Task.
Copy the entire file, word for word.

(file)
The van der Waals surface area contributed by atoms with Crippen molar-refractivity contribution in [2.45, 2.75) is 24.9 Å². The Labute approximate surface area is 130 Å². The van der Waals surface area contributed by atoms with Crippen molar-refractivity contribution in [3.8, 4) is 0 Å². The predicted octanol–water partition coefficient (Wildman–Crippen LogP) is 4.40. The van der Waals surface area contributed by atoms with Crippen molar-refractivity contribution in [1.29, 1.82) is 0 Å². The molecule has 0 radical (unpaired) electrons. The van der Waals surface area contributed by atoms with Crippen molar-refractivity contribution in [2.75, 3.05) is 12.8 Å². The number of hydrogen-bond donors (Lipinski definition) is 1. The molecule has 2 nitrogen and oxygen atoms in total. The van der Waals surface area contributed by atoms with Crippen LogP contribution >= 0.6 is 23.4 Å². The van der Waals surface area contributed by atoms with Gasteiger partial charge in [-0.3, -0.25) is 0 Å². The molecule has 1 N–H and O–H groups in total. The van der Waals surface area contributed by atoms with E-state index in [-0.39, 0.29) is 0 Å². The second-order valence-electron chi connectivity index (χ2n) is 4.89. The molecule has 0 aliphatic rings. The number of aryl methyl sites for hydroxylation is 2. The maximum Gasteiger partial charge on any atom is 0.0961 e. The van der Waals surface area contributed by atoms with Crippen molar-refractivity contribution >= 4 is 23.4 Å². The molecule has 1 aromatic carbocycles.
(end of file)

The van der Waals surface area contributed by atoms with Crippen molar-refractivity contribution in [2.45, 2.75) is 24.9 Å². The Labute approximate surface area is 130 Å². The van der Waals surface area contributed by atoms with Crippen molar-refractivity contribution in [3.8, 4) is 0 Å². The predicted octanol–water partition coefficient (Wildman–Crippen LogP) is 4.40. The van der Waals surface area contributed by atoms with Crippen molar-refractivity contribution in [1.29, 1.82) is 0 Å². The molecule has 0 radical (unpaired) electrons. The van der Waals surface area contributed by atoms with Crippen molar-refractivity contribution in [2.75, 3.05) is 12.8 Å². The number of hydrogen-bond donors (Lipinski definition) is 1. The molecule has 2 nitrogen and oxygen atoms in total. The van der Waals surface area contributed by atoms with Crippen LogP contribution >= 0.6 is 23.4 Å². The van der Waals surface area contributed by atoms with Gasteiger partial charge in [-0.3, -0.25) is 0 Å². The molecule has 1 N–H and O–H groups in total. The van der Waals surface area contributed by atoms with E-state index in [-0.39, 0.29) is 0 Å². The second-order valence-electron chi connectivity index (χ2n) is 4.89. The molecule has 0 aliphatic rings. The number of aryl methyl sites for hydroxylation is 2. The maximum Gasteiger partial charge on any atom is 0.0961 e. The van der Waals surface area contributed by atoms with Crippen molar-refractivity contribution >= 4 is 23.4 Å². The molecule has 1 aromatic carbocycles.